Turn Resolutions into Meaningful Goals

Peak Performance

Cornerstone Global Training & Performance Solutions: Peak Performance Digest

 

 

 

Men (and women) should pledge themselves to nothing;
for reflection makes a liar of their resolution. -Sophocles

 

Sophocles appears to have had a dim view of resolutions. Your own performance may attest to his observation…the commitment to join the gym in January that lasts until February, followed by months of guilt. Our good intentions give way to old habits more quickly than it took to eat that “just one more” Christmas treat!

A new year seems to be a perfect time for a fresh start. As we pin up a new calendar on the wall with no history of missed opportunity, 365 empty boxes that represent all that is possible, we optimistically say, “this year is going to be different.”

Resolving to improve ourselves and our circumstances is hardwired in to the human experience. But often the behaviors and beliefs that keep us back are deep-rooted and unconscious. That includes how we lead ourselves and others as well as how we manage our work.

So what do we do when we want to improve but are reluctant to make resolutions? Follow these three steps to create meaningful goals that have a higher chance of success than a simple “resolution.”

  1. Narrow your focus. When goals are fuzzy, or we have too many of them, they quickly become overwhelming. Make a list of what you want to improve or accomplish and prioritize it . Chose 1-2 to start with, and wait until you have momentum and some success before adding another goal.
  2. Gather information. Take some time to research and reflect. Chances are you have some knowledge of your areas of improvement or accomplishment, but could probably benefit from some expert knowledge.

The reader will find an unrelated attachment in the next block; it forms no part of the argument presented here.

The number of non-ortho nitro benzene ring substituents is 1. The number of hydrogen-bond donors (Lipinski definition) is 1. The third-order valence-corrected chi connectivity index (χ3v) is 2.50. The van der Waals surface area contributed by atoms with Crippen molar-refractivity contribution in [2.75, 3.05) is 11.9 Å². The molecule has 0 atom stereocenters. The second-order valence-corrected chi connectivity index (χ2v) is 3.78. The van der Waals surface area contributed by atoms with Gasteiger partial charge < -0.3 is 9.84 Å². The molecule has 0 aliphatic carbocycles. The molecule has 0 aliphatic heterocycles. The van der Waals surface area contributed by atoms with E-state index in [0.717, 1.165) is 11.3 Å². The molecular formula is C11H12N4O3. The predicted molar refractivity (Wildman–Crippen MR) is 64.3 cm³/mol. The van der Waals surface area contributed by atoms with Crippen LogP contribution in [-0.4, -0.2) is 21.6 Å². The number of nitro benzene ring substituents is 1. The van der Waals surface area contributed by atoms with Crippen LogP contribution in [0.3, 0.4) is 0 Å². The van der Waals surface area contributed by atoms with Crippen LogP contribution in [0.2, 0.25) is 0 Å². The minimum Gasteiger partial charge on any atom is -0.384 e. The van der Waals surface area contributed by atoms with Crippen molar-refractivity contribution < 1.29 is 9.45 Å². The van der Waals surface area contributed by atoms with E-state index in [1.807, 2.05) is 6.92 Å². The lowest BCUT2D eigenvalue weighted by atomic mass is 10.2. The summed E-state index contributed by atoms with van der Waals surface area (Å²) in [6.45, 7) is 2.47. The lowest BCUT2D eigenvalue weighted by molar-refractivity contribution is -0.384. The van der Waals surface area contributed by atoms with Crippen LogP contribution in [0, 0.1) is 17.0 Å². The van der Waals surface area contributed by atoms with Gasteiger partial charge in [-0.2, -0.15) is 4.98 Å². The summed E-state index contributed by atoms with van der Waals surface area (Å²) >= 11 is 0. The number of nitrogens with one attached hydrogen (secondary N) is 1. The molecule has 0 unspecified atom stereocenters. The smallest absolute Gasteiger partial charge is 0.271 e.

3. Do something! Waiting for perfect conditions tends to stall us before we even get started. Break your goals into manageable chunks and milestones and give yourself credit for small wins. Don’t get discouraged when you backslide on your mission – acknowledge it, retool, and get back at it!

Developing Curiosity with Purpose

Curiosity May Have Killed the Cat, but It Could Mean Living With Purpose for You and Me

Most of us are curious about something from time to time. We turn the page, peek behind the curtain, or ask the question to give us a glimpse into something we are intrigued by. A lot of the time we have a random curiosity about things that don’t really matter. But putting curiosity to work for us can reveal purpose.

Blind curiosity can lead a cat, or a person, into dangerous territory. Beast or boy can follow a rat and quickly find himself the prey. But curiosity with a purpose, or intentional curiosity, can lead to great discoveries.

The word “curiosity” comes from the Latin “curiositatem,” meaning “desire of knowledge, inquisitiveness.”

Einstein said, “The important thing is not to stop questioning. Curiosity has its own reason for existing. One cannot help but be in awe when he contemplates the mysteries of eternity, of life, of the marvelous structure of reality. It is enough if one tries merely to comprehend a little of this mystery every day. Never lose a holy curiosity.”

There is a big difference between random curiosity and purposeful curiosity. Undirected, our curiosity may be entertaining, interesting, even educational. But when we intentionally guide our curiosity toward a particular end, by focusing our questioning along a special path, we can benefit greatly.